Near the outset of Deerhunter’s inspiring and surprisingly triumphant seventh album, Bradford Cox interjects with a “sh-sh-sh-sh, yeah.” What he sings next would be worth hushing for: “You should take your handicaps / Channel them and feed them back / Till they become your strengths.” Two-thirds of the way through the same song, “All the Same,” the unexpected advice follows verses describing home as both a road-like “anywhere” and an AC-chilled physical space, along with a brief aside about a friend’s dad who “changed his sex.” It’s also a rare Deerhunter lyric that echoes, almost verbatim, something the outspoken 33-year-old might have said in an interview.
An ability to transform weakness into power has defined the Cox-led Atlanta band since before he told Atlanta’s Creative Loafing, in spring 2007, “If you have something that one person would consider a handicap … just try to make it explode.” The topic at hand then was the frontman’s frame, tall and thin from a painful struggle with Marfan syndrome, yet singularly captivating onstage (in a fake-blood-spattered frock, in those early days) because of it. Strength can turn to vulnerability, too, and the artistic explosion that followed — from the “ambient-punk” polarity of that year’s Cryptograms and autumnal psych-pop of 2008’s Microcastle to 2010’s alt-canon apotheosis Halcyon Digest and 2013’s purposefully gritty pinnacle Monomania, plus side projects, non-LP releases, and an entire surprise bonus album — well, it’s a lot. For anyone needing a place to start, now there’s Fading Frontier, a concise nine-song set as richly welcoming as those opening lyrics and that certainly belongs in any discussion of their best. It’s a portrait of the young men as adult artists; it’s the closest equivalent to a major-label debut for an era when a band might as well stay independent.
Cox suffered a fresh setback when he was hit by a car last December, and though he has said the influence of the accident is being exaggerated — much as he has long disavowed autobiographical readings of his lyrics — it’s easy to imagine Fading Frontier turning the enforced domesticity after a broken pelvis into high-gloss serenity. Deerhunter co-producing their latest with Halcyon Digest cohort Ben H. Allen (Youth Lagoon, Animal Collective, Cee Lo) back in the group’s hometown surely contributed to the record’s immaculate calm, most evidenced in the electronic shimmer of koan-like standout “Living My Life.” Equally generous is the Third Coast-sunned “Breaker,” a first-ever duet between Cox and guitarist and co-songwriter Lockett Pundt, who also records solo as Lotus Plaza. And although the fractured funk of first single “Snakeskin” puts the band’s best dancing leg forward, it also gets down in another sense, closing with references to being “sick,” “lonely,” and “homely.”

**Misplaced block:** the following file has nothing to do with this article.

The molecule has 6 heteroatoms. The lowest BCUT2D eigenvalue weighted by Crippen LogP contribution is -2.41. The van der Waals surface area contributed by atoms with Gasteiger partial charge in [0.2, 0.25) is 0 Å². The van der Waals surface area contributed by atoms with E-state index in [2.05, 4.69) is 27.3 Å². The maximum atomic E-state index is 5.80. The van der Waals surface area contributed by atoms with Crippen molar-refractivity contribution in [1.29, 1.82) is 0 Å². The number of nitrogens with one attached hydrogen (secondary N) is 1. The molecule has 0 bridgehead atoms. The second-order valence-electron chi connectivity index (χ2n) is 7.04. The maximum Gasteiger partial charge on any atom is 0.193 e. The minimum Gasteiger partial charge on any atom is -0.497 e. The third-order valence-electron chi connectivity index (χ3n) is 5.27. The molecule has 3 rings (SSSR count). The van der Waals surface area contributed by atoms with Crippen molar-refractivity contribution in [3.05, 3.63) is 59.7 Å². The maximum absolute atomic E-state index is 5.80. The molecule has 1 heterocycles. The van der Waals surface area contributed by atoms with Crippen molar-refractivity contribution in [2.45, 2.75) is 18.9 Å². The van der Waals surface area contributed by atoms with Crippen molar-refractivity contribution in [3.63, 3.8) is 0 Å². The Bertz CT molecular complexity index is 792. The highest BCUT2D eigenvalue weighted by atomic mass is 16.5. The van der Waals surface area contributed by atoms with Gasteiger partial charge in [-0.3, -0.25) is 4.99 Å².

Likewise, Deerhunter haven’t lost sight of the underground icons that made their own success possible. A jaw-dropping example of this is album centerpiece “Take Care,” which Cox told Pitchfork began as another of his ’50s-indebted pop ballads before Allen gave it a synth-based remix and then Broadcast’s James Cargill “added his ethereal tapes and electronics”; haunted and haunting, it’s clearly a Deerhunter track. Yet it’s unlike quite anything they’ve ever done, and it would be reason enough for Fading Frontier on its own. Stereolab’s Tim Gane drizzles electronic harpsichord worthy of ’60s psych-pop in a well-deserved cameo on the dreamily elusive “Duplex Planet.” Another indication the four-piece — founding drummer Moses Archuleta and Monomania bassist Josh McKay join Cox and Pundt — hasn’t abandoned its less crowd-pleasing side is “Leather and Wood,” a fragmentary, nocturnal cruise “over the edge.” But even that offers a highly quotable Cox: “I believe we can die / I believe we can live again / Yeah.”
Cox preceded the release of Fading Frontier by sharing a “concept map” of influences with Vulture. There, next to entries for electronic-music trailblazer Laurie Spiegel, “getting hit by car walking Faulkner (dog.),” and various scents is the tradition of Japanese ceramics repaired with gold — an art form that, by literally turning flaws to gold, epitomizes Deerhunter’s essential alchemy while also probably coincidentally providing the name for a recent album by a far more commercially successful band, Death Cab for Cutie’s Kintsugi. What isn’t included — appearing sampled here at the end of Pundt’s latest quiet stunner, “Ad Astra” — is the folk standard “I Wish I Was a Mole in the Ground.”
On “Living My Life,” Cox coos of “amber waves of grain,” and despite the warped Southern rock of Monomania’s “Pensacola,” little could be more rooted in Americana than this banjo tune, included on Harry Smith’s epochal 1952 Anthology of American Folk Music. Its central image recurs on Fading Frontier’s finale, the lighter-ready space-folk strummer “Carrion,” which with delicious mischievousness is built around a Cox-like play on the near-homophone between the title phrase and what one must do “even though you’re gone”; “I dug too deep,” Cox confides, “I cannot see.” He concludes where the album began: “It’s the same to me.” Or, as the critic Greil Marcus wrote of “Mole” in his book Lipstick Traces: A Secret History of the 20th Century: “He wants to destroy the world and to survive it. That’s all he wants.” Imagine concertgoers on Deerhunter’s current tour, having stood through a Cox opening set in his similarly rewarding solo guise as Atlas Sound, singing along with the hook — “What’s wrong with me?” — and, blindly or not, smiling.